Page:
Let’s Talk: Containers and Kubernetes In Google Cloud Platform — Part 1
In recent years, the use of containers has become very useful in the proper management of applications and other extensive orchestrations in the cloud.
By definition, a container is a runtime process executed within a namespace which is a resource managed by cgroups and various other LSMs and security features to ensure complete process isolation during runtime.
Let us do an exercise of mind imagination and picturing; looking at the container above, imagine it has automated processes embedded in it like an automatic door, automatic cook, automated toilets, automated buffet system, smart kitchen, smart coffee maker and many other automated actions you may prefer — just hold that picture in your mind. Then obviously you are the human being and the container is placed somewhere in the skies to operate with some sort of source of power and internet to run the operations — cool right? Now that is exactly how it is when involving containers and Kubernetes in your applications running — while the container is synonymous to Kubernetes or others, the sky is synonymous with your public cloud (Amazon Web Services, Goole Cloud Platform, DigitalOcean, Azure and the rest), the people or rather you are synonymous to the applications, the internet and power supply then finally the automated operations synonymous to automated healing of pods, application maintenance, downtime intervention, dependency update and many others.
Google says that “Containers allow you to package your application and its dependencies together into one succinct manifest that can be version controlled, allowing for easy replication of your application across developers on your team and machines in your cluster. Just as how software libraries package bits of code together, allowing developers to abstract away logic like user authentication and session management, containers allow your application as a whole to be packaged, abstracting away the operating system, the machine, and even the code itself”.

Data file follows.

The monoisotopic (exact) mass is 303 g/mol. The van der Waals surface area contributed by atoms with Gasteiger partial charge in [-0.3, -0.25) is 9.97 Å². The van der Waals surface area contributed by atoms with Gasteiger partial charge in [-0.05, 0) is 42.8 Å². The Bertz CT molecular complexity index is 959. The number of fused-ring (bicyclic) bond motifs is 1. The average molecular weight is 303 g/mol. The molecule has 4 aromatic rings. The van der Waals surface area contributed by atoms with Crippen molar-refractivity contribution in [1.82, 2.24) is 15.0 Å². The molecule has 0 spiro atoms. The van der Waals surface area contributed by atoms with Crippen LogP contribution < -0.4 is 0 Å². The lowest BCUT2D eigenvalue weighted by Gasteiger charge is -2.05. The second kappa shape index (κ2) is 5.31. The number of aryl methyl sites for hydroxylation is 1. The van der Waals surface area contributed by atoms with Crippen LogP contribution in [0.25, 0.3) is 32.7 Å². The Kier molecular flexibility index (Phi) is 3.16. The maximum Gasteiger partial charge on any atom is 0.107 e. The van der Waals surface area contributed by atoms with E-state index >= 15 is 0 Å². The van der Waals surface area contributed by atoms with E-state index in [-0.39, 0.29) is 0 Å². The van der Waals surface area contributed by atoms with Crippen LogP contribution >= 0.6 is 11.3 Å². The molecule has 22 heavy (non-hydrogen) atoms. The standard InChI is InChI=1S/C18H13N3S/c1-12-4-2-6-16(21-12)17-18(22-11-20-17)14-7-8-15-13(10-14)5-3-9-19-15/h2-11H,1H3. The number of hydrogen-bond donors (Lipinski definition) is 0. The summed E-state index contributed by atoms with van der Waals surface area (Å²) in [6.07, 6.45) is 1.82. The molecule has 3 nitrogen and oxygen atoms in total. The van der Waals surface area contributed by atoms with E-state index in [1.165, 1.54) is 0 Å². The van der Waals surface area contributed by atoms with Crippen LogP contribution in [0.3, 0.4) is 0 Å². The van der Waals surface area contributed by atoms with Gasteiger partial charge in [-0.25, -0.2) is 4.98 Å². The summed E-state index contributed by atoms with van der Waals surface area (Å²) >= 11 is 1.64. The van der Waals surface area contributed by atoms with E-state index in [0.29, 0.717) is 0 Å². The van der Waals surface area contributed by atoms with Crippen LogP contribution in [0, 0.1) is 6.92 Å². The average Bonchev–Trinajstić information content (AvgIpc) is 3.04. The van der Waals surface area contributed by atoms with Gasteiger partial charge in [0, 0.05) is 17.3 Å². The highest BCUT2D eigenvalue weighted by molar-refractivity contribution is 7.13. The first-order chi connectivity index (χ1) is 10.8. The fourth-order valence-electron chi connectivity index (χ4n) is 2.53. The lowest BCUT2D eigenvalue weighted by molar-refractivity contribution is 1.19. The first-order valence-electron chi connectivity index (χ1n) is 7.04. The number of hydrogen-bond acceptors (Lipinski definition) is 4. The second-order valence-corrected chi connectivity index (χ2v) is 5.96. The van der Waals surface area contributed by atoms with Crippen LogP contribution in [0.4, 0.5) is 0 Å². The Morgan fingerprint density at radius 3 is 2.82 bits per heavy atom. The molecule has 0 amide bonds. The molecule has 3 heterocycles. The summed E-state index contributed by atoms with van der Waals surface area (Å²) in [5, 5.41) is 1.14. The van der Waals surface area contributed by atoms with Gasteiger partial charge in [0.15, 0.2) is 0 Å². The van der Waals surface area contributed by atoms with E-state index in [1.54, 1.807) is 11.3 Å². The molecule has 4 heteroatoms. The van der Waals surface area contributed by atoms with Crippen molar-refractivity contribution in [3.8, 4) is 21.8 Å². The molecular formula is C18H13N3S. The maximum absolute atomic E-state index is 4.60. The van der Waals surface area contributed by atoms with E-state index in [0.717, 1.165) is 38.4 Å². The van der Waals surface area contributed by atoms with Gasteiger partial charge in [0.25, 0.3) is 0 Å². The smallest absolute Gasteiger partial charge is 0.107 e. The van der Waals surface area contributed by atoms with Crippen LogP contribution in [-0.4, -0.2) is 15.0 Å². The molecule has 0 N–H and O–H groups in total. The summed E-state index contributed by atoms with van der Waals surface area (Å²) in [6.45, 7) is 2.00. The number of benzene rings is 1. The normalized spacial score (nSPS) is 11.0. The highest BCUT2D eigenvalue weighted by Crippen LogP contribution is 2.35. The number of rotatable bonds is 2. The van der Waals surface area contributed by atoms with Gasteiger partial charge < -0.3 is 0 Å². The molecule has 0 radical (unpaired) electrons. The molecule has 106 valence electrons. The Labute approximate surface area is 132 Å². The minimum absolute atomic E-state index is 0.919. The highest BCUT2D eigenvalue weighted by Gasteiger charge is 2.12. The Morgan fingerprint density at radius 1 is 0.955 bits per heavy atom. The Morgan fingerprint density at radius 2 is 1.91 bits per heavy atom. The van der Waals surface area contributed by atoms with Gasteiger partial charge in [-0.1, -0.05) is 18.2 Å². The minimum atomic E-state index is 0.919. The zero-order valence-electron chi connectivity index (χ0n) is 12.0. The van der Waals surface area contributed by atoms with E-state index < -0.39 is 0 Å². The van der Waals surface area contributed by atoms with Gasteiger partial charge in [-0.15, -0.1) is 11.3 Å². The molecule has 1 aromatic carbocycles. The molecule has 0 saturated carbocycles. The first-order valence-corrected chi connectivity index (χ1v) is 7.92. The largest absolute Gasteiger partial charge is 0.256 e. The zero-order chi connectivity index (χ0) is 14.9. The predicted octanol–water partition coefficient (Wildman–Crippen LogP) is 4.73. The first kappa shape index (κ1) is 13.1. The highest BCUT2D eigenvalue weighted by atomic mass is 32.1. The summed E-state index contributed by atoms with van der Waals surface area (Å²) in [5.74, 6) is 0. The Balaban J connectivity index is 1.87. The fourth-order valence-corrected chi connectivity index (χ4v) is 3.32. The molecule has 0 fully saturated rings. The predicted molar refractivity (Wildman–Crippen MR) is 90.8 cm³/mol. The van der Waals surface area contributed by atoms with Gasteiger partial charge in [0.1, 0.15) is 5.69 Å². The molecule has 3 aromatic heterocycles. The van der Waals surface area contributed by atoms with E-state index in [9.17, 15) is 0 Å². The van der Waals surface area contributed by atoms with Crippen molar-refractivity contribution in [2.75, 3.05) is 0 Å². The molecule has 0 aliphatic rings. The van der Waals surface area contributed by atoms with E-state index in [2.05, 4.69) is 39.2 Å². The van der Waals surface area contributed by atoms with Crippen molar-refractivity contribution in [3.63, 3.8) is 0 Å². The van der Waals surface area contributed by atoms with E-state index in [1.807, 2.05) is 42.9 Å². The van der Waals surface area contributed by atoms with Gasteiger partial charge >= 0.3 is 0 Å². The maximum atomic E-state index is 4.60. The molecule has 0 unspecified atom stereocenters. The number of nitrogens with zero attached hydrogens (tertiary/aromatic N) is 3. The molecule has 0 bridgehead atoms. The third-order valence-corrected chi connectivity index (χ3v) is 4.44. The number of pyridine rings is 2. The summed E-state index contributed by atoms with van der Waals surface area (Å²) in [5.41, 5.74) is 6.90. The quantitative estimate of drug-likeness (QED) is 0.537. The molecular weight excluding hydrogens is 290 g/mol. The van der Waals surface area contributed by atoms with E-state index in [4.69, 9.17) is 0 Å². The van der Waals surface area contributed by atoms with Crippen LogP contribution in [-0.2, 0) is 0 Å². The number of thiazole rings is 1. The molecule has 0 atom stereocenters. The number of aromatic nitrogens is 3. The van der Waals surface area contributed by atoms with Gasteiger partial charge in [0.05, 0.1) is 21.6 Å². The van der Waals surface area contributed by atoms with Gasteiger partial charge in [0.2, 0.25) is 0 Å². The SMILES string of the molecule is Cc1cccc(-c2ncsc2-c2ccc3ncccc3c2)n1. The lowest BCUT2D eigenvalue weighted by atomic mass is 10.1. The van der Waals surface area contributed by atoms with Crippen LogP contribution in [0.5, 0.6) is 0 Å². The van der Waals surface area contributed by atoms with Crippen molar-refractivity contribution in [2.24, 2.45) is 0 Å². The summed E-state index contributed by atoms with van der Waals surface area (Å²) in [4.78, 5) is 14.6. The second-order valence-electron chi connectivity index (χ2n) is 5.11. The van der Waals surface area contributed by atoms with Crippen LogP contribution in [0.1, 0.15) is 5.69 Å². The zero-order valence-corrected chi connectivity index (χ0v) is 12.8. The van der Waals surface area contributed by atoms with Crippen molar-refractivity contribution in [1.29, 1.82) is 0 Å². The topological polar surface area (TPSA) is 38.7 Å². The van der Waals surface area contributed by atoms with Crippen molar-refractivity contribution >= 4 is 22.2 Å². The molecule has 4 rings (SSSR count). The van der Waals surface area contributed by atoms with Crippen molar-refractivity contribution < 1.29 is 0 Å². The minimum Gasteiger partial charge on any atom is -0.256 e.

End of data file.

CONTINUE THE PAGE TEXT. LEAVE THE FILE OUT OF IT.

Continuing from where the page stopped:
Light History Of Applications and Containers
Get a cup of coffee and let’s stroll down memory lane a bit and follow some major highlights in the journey of container orchestrations and application management.
- Recall the early days of building home servers, running each application on a separate physical machine and operating systems (P.S: It had its disadvantages in poor speed, more machines, excessive heat and several other uncomfortable situations).
2. Next, also recall the era of virtual machines where you can deploy the application and its dependencies on the same physical machine (P.S: It had its disadvantage of running while trying to squeeze its operations into one virtual machine plus peradventure there needs to be an update in the dependency of one app, it could affect other applications running in the virtual machine — quite disheartening).
3. Furthermore, the industry evolved to the era of creating a container that carries the application code and probably its dependencies which is always scalable and lightweight without being bothered about the hardware or the hypervisor — this pattern was quite innovative because it ensures the same operating system can run everything at once with the hardware. Taking containers in detail, here, the application and its dependencies are called an image; in simple terms, the container is simply running an instance of an image. Without worrying about running, the container can help the application run smoothly. Containers use several LINUX technologies and some of them include the following:
- Process: An instance of a running program is called a process. Every time you run a shell command, a program is run and a process is created for it. Each process in Linux has a process id (PID) and it is associated with a particular user and group account.
- Linux Namespaces: This helps the container to make certain things visible like ID number, IP addresses, and others. In other terms, they are a feature of the Linux kernel that partitions kernel resources such that one set of processes sees one set of resources and another set of processes sees a different set of resources. Some popular example include Process isolation (PID namespace), Network interfaces (net namespace), Unix Timesharing System (uts namespace), User namespace, Mount (mnt namespace) and Interprocess Communication (IPC)
- Control Groups: This is another technology that is used to control what the application can utilize like CPU time, bandwidth and others. It can be managed extensively with systemd. In other news, the control group is very essential in managing Kubernetes workloads and in turn foster better container orchestrations. Some other functions of the control group include deciding priorities when contentions surface in containers, controlling read/write access, then a possibility of providing high-level processes account information running on a given system.